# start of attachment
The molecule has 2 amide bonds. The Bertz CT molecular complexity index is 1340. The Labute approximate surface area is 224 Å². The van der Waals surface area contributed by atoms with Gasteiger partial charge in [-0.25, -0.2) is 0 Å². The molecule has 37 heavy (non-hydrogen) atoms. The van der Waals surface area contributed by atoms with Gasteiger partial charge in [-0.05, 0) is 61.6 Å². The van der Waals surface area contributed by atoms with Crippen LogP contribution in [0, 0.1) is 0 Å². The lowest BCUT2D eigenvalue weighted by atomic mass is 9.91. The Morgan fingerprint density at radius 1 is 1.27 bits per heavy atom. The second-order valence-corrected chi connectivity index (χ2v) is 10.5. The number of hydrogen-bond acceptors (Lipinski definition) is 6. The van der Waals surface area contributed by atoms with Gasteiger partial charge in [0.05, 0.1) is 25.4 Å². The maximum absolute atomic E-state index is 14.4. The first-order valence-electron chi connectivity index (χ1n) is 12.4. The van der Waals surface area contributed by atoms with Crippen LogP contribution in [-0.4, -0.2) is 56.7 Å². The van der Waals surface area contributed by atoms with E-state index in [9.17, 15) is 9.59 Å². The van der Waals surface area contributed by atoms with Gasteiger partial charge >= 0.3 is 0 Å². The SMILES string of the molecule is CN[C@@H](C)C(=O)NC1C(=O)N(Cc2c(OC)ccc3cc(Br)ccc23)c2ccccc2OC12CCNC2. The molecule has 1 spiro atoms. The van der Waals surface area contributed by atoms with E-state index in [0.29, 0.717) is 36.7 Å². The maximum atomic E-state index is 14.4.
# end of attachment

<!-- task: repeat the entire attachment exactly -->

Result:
The molecule has 2 amide bonds. The Bertz CT molecular complexity index is 1340. The Labute approximate surface area is 224 Å². The van der Waals surface area contributed by atoms with Gasteiger partial charge in [-0.25, -0.2) is 0 Å². The molecule has 37 heavy (non-hydrogen) atoms. The van der Waals surface area contributed by atoms with Gasteiger partial charge in [-0.05, 0) is 61.6 Å². The van der Waals surface area contributed by atoms with Crippen LogP contribution in [0, 0.1) is 0 Å². The lowest BCUT2D eigenvalue weighted by atomic mass is 9.91. The Morgan fingerprint density at radius 1 is 1.27 bits per heavy atom. The second-order valence-corrected chi connectivity index (χ2v) is 10.5. The number of hydrogen-bond acceptors (Lipinski definition) is 6. The van der Waals surface area contributed by atoms with Gasteiger partial charge in [0.05, 0.1) is 25.4 Å². The maximum absolute atomic E-state index is 14.4. The first-order valence-electron chi connectivity index (χ1n) is 12.4. The van der Waals surface area contributed by atoms with Crippen LogP contribution in [-0.4, -0.2) is 56.7 Å². The van der Waals surface area contributed by atoms with E-state index in [9.17, 15) is 9.59 Å². The van der Waals surface area contributed by atoms with Gasteiger partial charge >= 0.3 is 0 Å². The SMILES string of the molecule is CN[C@@H](C)C(=O)NC1C(=O)N(Cc2c(OC)ccc3cc(Br)ccc23)c2ccccc2OC12CCNC2. The molecule has 1 spiro atoms. The van der Waals surface area contributed by atoms with E-state index in [0.29, 0.717) is 36.7 Å². The maximum atomic E-state index is 14.4.